I've posted plenty of report info and videos where I compared my GM to other antennas, and compared signals with it standing alone. I don't think my opinions about this one has changed one bit on hearing these other viewpoints, but I don't totally disagree either with what Penn said or reported.

    I'm confident that the GM design, with its very well balanced matching and decoupling systems, is what also makes the GM very effective and sensitive to its surroundings. Therefore I recommend it be installed well into the clear and no less than 20' feet high above the Earth up to the mount. Or, like NB suggested...Sirio recommends no less than 6 meters above ground. I don't think Sirio said that for nothing. This idea has also been suggested when installing the GM above a beam that is high above the Earth, and I'm not sure yet how that might work out.
     
  7. Shockwave

    Shockwave Sr. Member

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    While a ground plane may produce better DX results being mounted directly over conductive earth with buried radials in some cases, I don't think this is going to happen with the balanced GM. Some simple testing with EZNEC could easily confirm if this is the case since there is no reliable way to determine if it improved in DX over the air with varying conditions.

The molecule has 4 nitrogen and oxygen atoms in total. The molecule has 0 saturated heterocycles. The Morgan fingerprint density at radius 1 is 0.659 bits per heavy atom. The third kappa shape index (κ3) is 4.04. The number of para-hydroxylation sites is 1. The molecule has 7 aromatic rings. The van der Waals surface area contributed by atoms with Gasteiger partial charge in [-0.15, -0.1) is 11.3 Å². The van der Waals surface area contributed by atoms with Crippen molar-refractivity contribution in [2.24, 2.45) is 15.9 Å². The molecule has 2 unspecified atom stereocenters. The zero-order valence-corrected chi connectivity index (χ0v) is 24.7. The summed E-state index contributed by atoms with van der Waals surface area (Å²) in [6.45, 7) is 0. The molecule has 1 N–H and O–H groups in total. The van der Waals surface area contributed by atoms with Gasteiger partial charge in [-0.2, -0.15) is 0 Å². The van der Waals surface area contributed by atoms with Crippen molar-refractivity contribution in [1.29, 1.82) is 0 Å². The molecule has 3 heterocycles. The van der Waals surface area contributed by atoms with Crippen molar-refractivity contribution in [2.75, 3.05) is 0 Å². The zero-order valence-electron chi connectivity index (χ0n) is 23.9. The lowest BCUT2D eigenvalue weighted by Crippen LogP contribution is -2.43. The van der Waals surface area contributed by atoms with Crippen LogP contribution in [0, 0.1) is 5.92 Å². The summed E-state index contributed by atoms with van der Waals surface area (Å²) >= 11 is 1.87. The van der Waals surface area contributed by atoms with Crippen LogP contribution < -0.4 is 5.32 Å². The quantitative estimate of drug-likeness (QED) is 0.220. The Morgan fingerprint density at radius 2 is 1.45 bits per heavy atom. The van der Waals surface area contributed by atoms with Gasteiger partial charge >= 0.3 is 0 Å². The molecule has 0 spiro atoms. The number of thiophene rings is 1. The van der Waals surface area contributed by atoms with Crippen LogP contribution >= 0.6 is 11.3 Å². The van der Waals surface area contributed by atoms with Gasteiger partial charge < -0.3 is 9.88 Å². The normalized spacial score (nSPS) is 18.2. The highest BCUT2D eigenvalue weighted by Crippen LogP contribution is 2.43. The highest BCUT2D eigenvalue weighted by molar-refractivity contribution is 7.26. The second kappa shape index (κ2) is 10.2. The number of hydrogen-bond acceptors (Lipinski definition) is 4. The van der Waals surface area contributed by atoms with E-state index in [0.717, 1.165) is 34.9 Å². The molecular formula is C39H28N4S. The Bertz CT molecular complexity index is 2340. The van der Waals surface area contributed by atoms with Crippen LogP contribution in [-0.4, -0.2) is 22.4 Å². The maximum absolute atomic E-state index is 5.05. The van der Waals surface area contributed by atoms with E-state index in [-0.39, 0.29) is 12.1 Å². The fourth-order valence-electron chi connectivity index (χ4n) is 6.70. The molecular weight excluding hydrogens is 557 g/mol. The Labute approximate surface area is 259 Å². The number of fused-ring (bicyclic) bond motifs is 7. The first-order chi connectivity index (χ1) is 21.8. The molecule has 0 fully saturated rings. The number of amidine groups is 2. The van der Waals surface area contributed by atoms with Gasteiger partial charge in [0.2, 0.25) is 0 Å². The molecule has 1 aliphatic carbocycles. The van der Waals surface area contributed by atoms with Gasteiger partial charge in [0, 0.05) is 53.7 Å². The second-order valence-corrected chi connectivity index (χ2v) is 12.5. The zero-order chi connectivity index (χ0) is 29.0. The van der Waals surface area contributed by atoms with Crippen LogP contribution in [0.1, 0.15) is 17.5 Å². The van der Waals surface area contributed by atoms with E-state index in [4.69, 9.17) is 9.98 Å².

8. Needle Bender

    Needle Bender ...he thinks it's funny that I stepped in it

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    now theres one for you marconi. try a gainmaster dead on the ground in enzec and lets see how screwed up the pattern looks. probably as bad ass my splelign
     
  9. Marconi

    Marconi Usually if I can hear em' I can talk to em'.

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    I tend to agree with Shockwave, except I'm not sure what kind of test would be revealing in this case. I don't think that Eznec will allow me to mount radials directly on the ground unless maybe I set it to a free space model.